Ileus is defined as a reversible decrease in gut motility occurring secondary to a physiological derangement and resulting in functional obstruction to the passage of enteric contents. In the ICU patient, ileus is far more frequent than obstruction and has a typically multifactorial etiology ( Smith...,.etal 1977) (Table..,.!,). Metabolic and pharmacological causes predominate; therefore correction of electrolyte and acid-base abnormalities is the first step in treatment. Medications that can alter gut motility should be avoided, particularly drugs which exhibit adrenergic and cholinergic activity.

Ileus Suction Output
Table 1 Common causes of ileus

Many ICU patients will have a history of recent abdominal surgery. Postoperative ileus, which is believed to be due to a somatic inhibitory reflex, is common and prolonged if there has been intestinal manipulation. Following laparotomy, ileus resolves in a predictable sequence that begins with the small bowel (5-10 h), followed by the stomach (up to 3 days), and finally the colon (up to 5 days). It is important to appreciate that bowel sounds arise only in the presence of fluid, air, and peristalsis. Their presence or absence is largely non-specific and offers little aid in reliably distinguishing ileus from obstruction.

The length of surgery or degree of manipulation cannot predict the extent of ileus. While adrenergic stimulation impairs gut motility, circulating catecholamines play no significant role. Adrenalectomy, adrenergic blockade, or epidural anesthesia to block efferent sympathetic fibers have negligible protective effects against postoperative ileus.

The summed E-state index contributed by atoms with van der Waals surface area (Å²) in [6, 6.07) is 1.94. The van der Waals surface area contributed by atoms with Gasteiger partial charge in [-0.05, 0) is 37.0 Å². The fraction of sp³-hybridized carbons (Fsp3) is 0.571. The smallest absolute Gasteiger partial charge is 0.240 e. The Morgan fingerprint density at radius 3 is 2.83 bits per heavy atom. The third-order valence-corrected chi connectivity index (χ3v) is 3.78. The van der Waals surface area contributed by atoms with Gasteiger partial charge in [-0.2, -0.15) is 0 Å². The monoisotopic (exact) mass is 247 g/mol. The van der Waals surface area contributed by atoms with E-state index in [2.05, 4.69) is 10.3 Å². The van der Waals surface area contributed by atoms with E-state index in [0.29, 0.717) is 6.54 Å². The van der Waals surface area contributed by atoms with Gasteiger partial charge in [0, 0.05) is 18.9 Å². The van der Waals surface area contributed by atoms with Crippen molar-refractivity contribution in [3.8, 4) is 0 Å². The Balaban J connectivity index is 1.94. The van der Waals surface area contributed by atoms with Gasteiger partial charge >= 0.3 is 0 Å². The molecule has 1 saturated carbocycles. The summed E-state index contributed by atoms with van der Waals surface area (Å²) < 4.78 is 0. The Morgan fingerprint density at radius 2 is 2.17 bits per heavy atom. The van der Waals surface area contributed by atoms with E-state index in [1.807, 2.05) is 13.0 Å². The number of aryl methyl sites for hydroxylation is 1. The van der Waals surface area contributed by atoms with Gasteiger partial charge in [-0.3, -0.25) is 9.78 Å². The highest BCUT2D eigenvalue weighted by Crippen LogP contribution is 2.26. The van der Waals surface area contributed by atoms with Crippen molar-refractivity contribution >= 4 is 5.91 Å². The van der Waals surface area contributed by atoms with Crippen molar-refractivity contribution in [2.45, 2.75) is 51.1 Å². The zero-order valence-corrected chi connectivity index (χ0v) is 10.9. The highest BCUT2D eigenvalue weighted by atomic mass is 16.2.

While small bowel resection and re-anastomosis interrupts propagation of migrating motor complexes for 30 to 40 days, the distal small bowel will still maintain its own intrinsic pacesetter rhythm. The postprandial peristaltic response and absorptive capacity of the bowel are unaffected by resection. This phenomenon accounts for the success of early postoperative feeding. Early feeding also prevents villus atrophy and helps to maintain normal gut physiology.

The diagnosis of ileus requires that mechanical obstruction be excluded. Serial abdominal films showing non-specific intestinal distension, with or without scattered air-fluid levels on upright or decubitus films, are the best adjunct to repeated clinical evaluation ( Table.,.?).

Table 2 Plain radiograph features of ileus versus obstruction

After correction of metabolic abnormalities, medications should be reviewed and rationalized to reduce cumulative sympathomimetic effect. Opiates should be reduced, although not to the exclusion of adequate pain control as both pain and immobilization contribute to prolongation of ileus.

Treatment of ileus is expectant. Nasogastric decompression is not essential if there is no emesis. Intravenous hydration to provide adequate urine output is essential, and total parenteral nutrition should be initiated promptly if the conditions believed to be responsible for the ileus are unlikely to abate within 3 to 5 days. Parasympathomimetic agents (neostigmine, bethanechol) and sympatholytics have been used with some success. Prokinetic agents are frequently tried;

metaclopramide enhances gastric and small bowel motility but with no reproducible capacity to relieve ileus. Cisapride, by augmenting acetylcholine release in the myenteric plexus, is of some benefit in the treatment of postoperative ileus (V§r!ind§.D...®(J/ 198.7). Even in the face of moderate ileus, it is often possible to initiate enteral feeds at a slow infusion rate (20-40 ml/h) and increase as tolerated.

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